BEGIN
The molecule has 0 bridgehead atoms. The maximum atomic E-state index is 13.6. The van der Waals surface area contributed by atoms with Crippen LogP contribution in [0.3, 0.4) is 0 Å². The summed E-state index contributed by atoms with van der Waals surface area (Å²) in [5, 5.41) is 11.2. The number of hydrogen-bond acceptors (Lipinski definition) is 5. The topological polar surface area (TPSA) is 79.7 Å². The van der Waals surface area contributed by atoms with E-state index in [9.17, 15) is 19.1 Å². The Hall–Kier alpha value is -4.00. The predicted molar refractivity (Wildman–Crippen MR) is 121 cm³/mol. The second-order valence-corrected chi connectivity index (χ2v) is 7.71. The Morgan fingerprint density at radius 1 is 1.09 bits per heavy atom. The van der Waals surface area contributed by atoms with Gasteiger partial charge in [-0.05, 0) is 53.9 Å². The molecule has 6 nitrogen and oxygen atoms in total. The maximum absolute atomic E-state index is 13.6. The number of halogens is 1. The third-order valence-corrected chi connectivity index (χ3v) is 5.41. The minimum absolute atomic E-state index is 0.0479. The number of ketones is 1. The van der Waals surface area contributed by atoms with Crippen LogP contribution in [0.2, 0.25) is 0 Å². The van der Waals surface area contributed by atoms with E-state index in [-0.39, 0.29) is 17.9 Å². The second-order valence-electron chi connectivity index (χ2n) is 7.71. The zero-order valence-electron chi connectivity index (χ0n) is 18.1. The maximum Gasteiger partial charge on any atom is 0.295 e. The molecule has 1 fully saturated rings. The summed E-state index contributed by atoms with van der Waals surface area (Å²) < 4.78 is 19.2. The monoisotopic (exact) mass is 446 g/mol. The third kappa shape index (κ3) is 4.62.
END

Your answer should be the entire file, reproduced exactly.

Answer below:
The molecule has 0 bridgehead atoms. The maximum atomic E-state index is 13.6. The van der Waals surface area contributed by atoms with Crippen LogP contribution in [0.3, 0.4) is 0 Å². The summed E-state index contributed by atoms with van der Waals surface area (Å²) in [5, 5.41) is 11.2. The number of hydrogen-bond acceptors (Lipinski definition) is 5. The topological polar surface area (TPSA) is 79.7 Å². The van der Waals surface area contributed by atoms with E-state index in [9.17, 15) is 19.1 Å². The Hall–Kier alpha value is -4.00. The predicted molar refractivity (Wildman–Crippen MR) is 121 cm³/mol. The second-order valence-corrected chi connectivity index (χ2v) is 7.71. The Morgan fingerprint density at radius 1 is 1.09 bits per heavy atom. The van der Waals surface area contributed by atoms with Gasteiger partial charge in [-0.05, 0) is 53.9 Å². The molecule has 6 nitrogen and oxygen atoms in total. The maximum absolute atomic E-state index is 13.6. The number of halogens is 1. The third-order valence-corrected chi connectivity index (χ3v) is 5.41. The minimum absolute atomic E-state index is 0.0479. The number of ketones is 1. The van der Waals surface area contributed by atoms with Crippen LogP contribution in [0.2, 0.25) is 0 Å². The van der Waals surface area contributed by atoms with E-state index in [-0.39, 0.29) is 17.9 Å². The second-order valence-electron chi connectivity index (χ2n) is 7.71. The zero-order valence-electron chi connectivity index (χ0n) is 18.1. The maximum Gasteiger partial charge on any atom is 0.295 e. The molecule has 1 fully saturated rings. The summed E-state index contributed by atoms with van der Waals surface area (Å²) < 4.78 is 19.2. The monoisotopic (exact) mass is 446 g/mol. The third kappa shape index (κ3) is 4.62.